5. Your dog Angel was hit by a car and you immediately transport her to a nearby veterinary emergency clinic, one which you have never been to before. Clearly one of Angel’s legs is broken, she is in pain, and she is experiencing labored breathing. In the rush to get her to the emergency clinic, you forgot to bring along any form of payment to leave a deposit for her care. What is the veterinary staff obligated to do?
a. Hospitalize Angel for observation, but delay beginning any diagnostics or treatment until you return with your deposit.
b. Provide all emergency care necessary to attempt to stabilize Angel’s condition until you return with a deposit.
c. Provide pain medication as needed until you return with a deposit.
d. answers b and c. Do your best to grab a form of payment before you sail out the door, but if you do happen to arrive at the emergency clinic with empty pockets, fear not. The veterinary staff is obligated to do whatever is necessary to relieve pain and stabilize your dog in terms of any issues that are imminently life threatening until you return with payment. Keep in mind, we are talking about your return in a reasonable amount of time.
6. It is Sunday afternoon and your pet Smokey appears suddenly unable to see. Other than appearing somewhat disoriented and bumping into things, he appears quite normal. You should:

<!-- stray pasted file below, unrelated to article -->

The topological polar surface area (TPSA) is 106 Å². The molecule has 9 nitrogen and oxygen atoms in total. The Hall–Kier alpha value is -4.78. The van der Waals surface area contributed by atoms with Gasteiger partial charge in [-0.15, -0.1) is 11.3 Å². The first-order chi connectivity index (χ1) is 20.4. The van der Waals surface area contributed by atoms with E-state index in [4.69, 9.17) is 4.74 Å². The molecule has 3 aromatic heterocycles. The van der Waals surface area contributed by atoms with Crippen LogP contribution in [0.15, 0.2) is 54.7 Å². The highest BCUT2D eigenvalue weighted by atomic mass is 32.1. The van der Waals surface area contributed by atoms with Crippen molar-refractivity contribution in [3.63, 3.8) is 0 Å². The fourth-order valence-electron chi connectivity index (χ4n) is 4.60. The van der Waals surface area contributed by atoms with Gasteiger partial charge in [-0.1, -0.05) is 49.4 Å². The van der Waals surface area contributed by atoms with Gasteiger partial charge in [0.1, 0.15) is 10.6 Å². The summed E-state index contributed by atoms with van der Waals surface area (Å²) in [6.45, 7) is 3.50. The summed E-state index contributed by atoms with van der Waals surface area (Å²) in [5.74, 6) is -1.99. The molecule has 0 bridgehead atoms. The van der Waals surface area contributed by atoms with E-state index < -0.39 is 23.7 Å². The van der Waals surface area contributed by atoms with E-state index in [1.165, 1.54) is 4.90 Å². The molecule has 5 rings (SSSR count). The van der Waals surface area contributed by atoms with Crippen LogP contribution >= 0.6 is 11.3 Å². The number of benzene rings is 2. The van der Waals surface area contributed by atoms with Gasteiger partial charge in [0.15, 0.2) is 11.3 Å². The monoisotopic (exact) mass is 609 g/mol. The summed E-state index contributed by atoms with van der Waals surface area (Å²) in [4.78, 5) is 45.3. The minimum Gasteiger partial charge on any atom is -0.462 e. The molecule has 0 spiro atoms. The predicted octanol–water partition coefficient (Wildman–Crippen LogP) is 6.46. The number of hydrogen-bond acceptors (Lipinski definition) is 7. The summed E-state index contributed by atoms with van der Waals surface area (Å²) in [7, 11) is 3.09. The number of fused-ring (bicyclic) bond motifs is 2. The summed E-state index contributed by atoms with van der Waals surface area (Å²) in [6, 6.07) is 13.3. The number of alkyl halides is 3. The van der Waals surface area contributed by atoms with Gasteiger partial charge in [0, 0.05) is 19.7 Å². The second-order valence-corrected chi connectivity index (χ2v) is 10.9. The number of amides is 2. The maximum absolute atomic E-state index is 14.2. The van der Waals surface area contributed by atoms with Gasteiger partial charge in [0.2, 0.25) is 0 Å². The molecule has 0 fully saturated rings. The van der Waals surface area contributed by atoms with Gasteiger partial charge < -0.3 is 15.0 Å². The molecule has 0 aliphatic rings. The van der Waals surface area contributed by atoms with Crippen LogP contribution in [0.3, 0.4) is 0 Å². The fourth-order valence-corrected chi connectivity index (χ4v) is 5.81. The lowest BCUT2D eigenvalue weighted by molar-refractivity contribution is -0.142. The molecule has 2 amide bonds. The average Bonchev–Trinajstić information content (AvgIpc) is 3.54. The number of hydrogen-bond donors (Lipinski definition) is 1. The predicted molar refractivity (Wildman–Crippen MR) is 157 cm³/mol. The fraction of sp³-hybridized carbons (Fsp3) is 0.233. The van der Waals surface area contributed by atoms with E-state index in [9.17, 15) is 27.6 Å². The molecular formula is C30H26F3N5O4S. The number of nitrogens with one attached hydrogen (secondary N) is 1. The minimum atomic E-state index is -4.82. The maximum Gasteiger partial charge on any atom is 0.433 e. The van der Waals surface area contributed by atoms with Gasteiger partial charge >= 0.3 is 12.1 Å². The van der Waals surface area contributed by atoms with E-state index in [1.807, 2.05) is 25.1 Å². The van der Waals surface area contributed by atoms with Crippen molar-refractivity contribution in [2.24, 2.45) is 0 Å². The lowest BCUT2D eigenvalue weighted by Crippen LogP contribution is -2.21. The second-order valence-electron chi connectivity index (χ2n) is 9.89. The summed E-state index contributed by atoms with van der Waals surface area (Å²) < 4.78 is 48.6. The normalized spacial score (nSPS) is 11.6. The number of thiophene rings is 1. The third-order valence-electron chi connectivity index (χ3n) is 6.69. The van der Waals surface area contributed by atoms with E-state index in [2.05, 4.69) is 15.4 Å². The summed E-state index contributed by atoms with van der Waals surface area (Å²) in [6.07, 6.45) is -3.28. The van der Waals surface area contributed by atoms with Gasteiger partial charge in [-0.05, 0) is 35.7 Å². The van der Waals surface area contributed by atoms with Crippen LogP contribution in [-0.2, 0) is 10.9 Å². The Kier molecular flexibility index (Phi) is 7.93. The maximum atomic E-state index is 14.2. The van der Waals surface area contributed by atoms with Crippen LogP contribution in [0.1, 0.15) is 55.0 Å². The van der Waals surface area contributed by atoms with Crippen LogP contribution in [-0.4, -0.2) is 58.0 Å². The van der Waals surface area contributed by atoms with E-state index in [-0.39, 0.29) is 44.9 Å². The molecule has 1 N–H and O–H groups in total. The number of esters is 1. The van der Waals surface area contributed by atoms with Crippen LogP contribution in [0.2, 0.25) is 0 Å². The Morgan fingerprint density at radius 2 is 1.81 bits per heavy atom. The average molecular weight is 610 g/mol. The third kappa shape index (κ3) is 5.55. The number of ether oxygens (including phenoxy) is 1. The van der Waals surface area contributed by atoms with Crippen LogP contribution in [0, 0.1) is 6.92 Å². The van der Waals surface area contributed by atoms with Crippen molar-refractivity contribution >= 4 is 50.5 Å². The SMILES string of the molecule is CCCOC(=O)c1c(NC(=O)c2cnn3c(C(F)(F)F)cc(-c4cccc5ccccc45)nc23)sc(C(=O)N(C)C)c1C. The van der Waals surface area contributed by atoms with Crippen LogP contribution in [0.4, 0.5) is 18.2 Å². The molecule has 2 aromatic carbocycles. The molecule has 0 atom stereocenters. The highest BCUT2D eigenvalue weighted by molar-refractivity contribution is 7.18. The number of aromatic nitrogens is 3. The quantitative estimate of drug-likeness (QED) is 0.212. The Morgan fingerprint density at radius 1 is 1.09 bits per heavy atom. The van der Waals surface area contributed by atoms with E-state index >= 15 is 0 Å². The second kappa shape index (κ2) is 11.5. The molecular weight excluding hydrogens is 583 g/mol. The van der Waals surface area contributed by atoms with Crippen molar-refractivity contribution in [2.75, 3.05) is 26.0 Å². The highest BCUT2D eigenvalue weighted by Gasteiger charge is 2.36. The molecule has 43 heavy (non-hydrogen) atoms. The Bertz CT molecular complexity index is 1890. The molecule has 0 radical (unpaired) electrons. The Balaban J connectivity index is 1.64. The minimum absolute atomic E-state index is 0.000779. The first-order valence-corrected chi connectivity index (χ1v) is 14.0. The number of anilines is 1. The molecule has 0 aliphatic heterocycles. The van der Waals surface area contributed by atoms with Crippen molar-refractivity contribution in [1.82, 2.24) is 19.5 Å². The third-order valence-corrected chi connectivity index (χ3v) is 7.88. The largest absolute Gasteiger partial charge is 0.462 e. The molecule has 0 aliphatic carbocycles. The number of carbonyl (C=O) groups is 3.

a. Plan to call your family veterinary hospital first thing in the morning to schedule an appointment for Smokey to be evaluated.
b. Take Smokey to a veterinary emergency right away. If Smokey’s sudden blindness is caused by glaucoma (increased pressure within the eyes) or detached retinas, immediate therapy is often necessary to restore vision. Postponing therapy by as little as 12 hours may result in permanent blindness.
c. Monitor Smokey at home for a few days to see if the vision loss goes away or any other symptoms develop.
d. Go on line to research the potential causes of blindness.
7. Your dog Ralphie receives a regimen of medications for his chronic skin allergies, kidney failure, and diabetes. It is Sunday morning and he has refused his breakfast and is vomiting. You pack him up to take him to the emergency clinic. Besides little Ralphie, what else should you bring?
a. All of Ralphie’s current medications.
b. A copy of Ralphie’s medical records.
c. Ralphie’s current diet.